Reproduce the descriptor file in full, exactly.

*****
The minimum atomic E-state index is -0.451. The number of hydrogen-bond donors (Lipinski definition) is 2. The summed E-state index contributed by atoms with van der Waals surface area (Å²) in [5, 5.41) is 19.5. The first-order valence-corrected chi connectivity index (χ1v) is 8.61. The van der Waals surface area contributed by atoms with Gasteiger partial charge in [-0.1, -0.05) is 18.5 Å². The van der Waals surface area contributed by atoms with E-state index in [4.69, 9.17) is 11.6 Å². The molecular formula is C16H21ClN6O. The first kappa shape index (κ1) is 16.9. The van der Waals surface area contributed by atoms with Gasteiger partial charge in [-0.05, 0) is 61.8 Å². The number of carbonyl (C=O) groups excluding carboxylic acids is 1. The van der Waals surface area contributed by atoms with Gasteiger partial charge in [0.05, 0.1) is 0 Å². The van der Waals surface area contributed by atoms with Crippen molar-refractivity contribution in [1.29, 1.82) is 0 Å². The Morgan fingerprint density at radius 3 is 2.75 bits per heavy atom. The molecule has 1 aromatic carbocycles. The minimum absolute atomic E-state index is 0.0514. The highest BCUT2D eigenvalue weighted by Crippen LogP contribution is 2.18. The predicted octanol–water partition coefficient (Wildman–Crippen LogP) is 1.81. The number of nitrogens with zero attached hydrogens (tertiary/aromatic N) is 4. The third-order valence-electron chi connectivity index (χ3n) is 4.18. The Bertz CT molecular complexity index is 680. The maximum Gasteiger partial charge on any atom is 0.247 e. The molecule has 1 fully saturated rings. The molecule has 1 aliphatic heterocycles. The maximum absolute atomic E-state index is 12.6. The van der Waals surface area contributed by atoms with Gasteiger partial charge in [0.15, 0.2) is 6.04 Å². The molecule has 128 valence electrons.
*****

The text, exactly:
The minimum atomic E-state index is -0.451. The number of hydrogen-bond donors (Lipinski definition) is 2. The summed E-state index contributed by atoms with van der Waals surface area (Å²) in [5, 5.41) is 19.5. The first-order valence-corrected chi connectivity index (χ1v) is 8.61. The van der Waals surface area contributed by atoms with Gasteiger partial charge in [-0.1, -0.05) is 18.5 Å². The van der Waals surface area contributed by atoms with E-state index in [4.69, 9.17) is 11.6 Å². The molecular formula is C16H21ClN6O. The first kappa shape index (κ1) is 16.9. The van der Waals surface area contributed by atoms with Gasteiger partial charge in [-0.05, 0) is 61.8 Å². The number of carbonyl (C=O) groups excluding carboxylic acids is 1. The van der Waals surface area contributed by atoms with Gasteiger partial charge in [0.05, 0.1) is 0 Å². The van der Waals surface area contributed by atoms with Crippen molar-refractivity contribution in [1.29, 1.82) is 0 Å². The Morgan fingerprint density at radius 3 is 2.75 bits per heavy atom. The molecule has 1 aromatic carbocycles. The minimum absolute atomic E-state index is 0.0514. The highest BCUT2D eigenvalue weighted by Crippen LogP contribution is 2.18. The predicted octanol–water partition coefficient (Wildman–Crippen LogP) is 1.81. The number of nitrogens with zero attached hydrogens (tertiary/aromatic N) is 4. The third-order valence-electron chi connectivity index (χ3n) is 4.18. The Bertz CT molecular complexity index is 680. The maximum Gasteiger partial charge on any atom is 0.247 e. The molecule has 1 fully saturated rings. The molecule has 1 aliphatic heterocycles. The maximum absolute atomic E-state index is 12.6. The van der Waals surface area contributed by atoms with Gasteiger partial charge in [0.15, 0.2) is 6.04 Å². The molecule has 128 valence electrons.